Go is an open source programming language that makes it easy to build simple, reliable, and efficient software.
Pro Exceptionally simple and scalable multithreaded and concurrent programming.
Simply prepend a function with go to execute it concurrently. Utilizes channels for communication between goroutines which aids to prevent races and makes synchronizing threads effortless. The maximum number of threads to use may be defined at compile time, even if that is limiting goroutines to run on one thread.
Pro API documentation is rich in content; easy to memorize.
Only features deemed critical are added to the language to prevent cruft from working it's way into the language. The language is small enough to fit inside one's head without having to repeatedly open documentation. Documentation is hosted on an official webpage in a manner that is simple to read and understand.
Pro The go compiler compiles binaries instantly — as fast as a scripting language interpreter
Compiled binaries are fast — about as fast in C in most cases. Compiles on every OS without effort — truly cross-platform compiler. As a result of the fast compilation speed, you can use the gorun program to use go source code as if it was a scripting language.
Pro Easy to install and configure; simple to compile software.
Go software can be immediately installed, regardless of your operating system, package manager, or processor architecture with the go get command. Software is compiled statically by default so there is no need to worry about software dependencies on the client system. Makefiles and headers are no longer necessary, as the package system automatically resolves dependencies, downloads source code and compiles via a single command: go build.
Pro Demonstrates a unique, simple concept to object-oriented programming.
All types are essentially objects, be they type aliases or structs. The compiler automatically associates types to their methods at compile time. Those methods are automatically associated to all interfaces that match. This allows you to gain the benefits of multiple inheritance without glue code. As a result of the design, classes are rendered obsolete and the resulting style is easy to comprehend.
Pro Supports 'modules' in the form of packages.
Every Go source file contains a package line that indicates which package a file belongs to. If the name of the package is 'main', it indicates that this is a program that will be compiled into a binary. Otherwise, it will recognize that it is a package.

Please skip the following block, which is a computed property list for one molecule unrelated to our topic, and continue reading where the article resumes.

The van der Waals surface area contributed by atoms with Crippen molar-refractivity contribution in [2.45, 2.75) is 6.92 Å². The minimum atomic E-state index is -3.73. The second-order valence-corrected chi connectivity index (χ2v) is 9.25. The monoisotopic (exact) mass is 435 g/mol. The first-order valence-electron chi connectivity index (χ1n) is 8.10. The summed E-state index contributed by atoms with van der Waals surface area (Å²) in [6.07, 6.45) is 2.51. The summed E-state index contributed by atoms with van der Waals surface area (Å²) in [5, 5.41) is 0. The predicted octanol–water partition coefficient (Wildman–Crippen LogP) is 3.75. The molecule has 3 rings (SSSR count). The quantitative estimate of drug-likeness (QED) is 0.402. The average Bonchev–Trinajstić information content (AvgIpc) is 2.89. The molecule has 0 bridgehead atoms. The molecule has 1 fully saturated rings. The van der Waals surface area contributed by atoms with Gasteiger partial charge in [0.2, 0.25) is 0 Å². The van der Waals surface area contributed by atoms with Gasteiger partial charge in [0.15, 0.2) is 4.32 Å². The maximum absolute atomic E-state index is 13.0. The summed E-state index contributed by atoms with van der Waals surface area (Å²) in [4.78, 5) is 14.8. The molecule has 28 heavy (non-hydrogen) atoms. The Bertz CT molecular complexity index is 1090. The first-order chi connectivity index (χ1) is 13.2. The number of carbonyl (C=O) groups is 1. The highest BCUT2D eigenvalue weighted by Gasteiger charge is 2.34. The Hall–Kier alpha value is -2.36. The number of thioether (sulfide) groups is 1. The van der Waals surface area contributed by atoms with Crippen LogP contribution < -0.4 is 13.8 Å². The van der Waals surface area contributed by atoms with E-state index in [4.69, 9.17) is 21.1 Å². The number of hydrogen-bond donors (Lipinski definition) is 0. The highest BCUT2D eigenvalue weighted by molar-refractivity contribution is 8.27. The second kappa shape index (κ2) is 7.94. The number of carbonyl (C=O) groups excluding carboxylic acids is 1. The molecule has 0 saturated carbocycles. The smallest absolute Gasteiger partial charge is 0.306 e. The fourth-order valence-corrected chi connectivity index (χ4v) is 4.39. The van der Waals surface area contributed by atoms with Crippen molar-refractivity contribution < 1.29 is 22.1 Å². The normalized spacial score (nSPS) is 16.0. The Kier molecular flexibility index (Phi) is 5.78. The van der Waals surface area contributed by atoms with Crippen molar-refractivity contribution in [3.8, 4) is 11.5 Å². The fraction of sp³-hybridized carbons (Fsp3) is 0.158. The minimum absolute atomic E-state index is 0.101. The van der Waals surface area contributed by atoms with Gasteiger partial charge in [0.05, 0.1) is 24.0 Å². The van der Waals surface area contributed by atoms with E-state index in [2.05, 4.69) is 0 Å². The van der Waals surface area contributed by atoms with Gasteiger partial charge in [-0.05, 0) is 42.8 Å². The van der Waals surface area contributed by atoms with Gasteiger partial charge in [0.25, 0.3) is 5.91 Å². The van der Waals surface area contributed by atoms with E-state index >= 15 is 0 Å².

Pro Great language for building networking services
Go was started as a systems language but now it has fully committed in the niche of networking services. This has been a brilliant move by Go because it allows them to capitalize on the immense talent of the Go engineering team (who are in the most part network engineers).
In a world dominated by Java EE and slow scripting language, Go was a breath of fresh air and it continues to be one of the most powerful languages if you want to build networking services.
Pro Syntax for exported code from a package is simplified to be less verbose than other languages.
Any variable, type and function whose name begins with a capital letter will be exported by a project, while all other code remains private. There is no longer a need to signify that a piece of code is 'private' or 'public' manually.
Con Designed to make the programmer expendable
Go was designed for large team projects where many contributors may be incompetent. That Go can still get things done under these conditions is a testament to its utility in this niche. Go's infamously weak abstraction power is thus a feature, not a bug, meant to prevent your teammates from doing too much damage. This also means any team member can be easily replaced by another code monkey at minimum cost. Good for the company, bad for you. The more talented programmers, on the other hand, will be very frustrated by having one hand tied behind their back.
Con Hard to abstract even the simplest notions
Go is famously regarded as very simple. However, this simplicity becomes problematic in time. Programmers who use Go find themselves over and over again writing the same thing from a very low point of view. Domains not already served by libraries that are easy to glue are very difficult to get into.
Con Expects prior familiarity with tooling, "advanced" OS use
A standard step of even installing Go is modifying your path -- a person who's encountering their first language might not even understand. It's hard to escape using Go without familiarity with using build tools, managing and organizing project directories, etc. It's not as simple as Python's "just run the .py file with the interpreter."
Con Performance slowdown because of indirect calls and garbage collection
Practically no meaningful Go application can be written without indirect function calls and garbage collection, these are central to Go's core infrastructure. But these are major impediments to achieving good performance.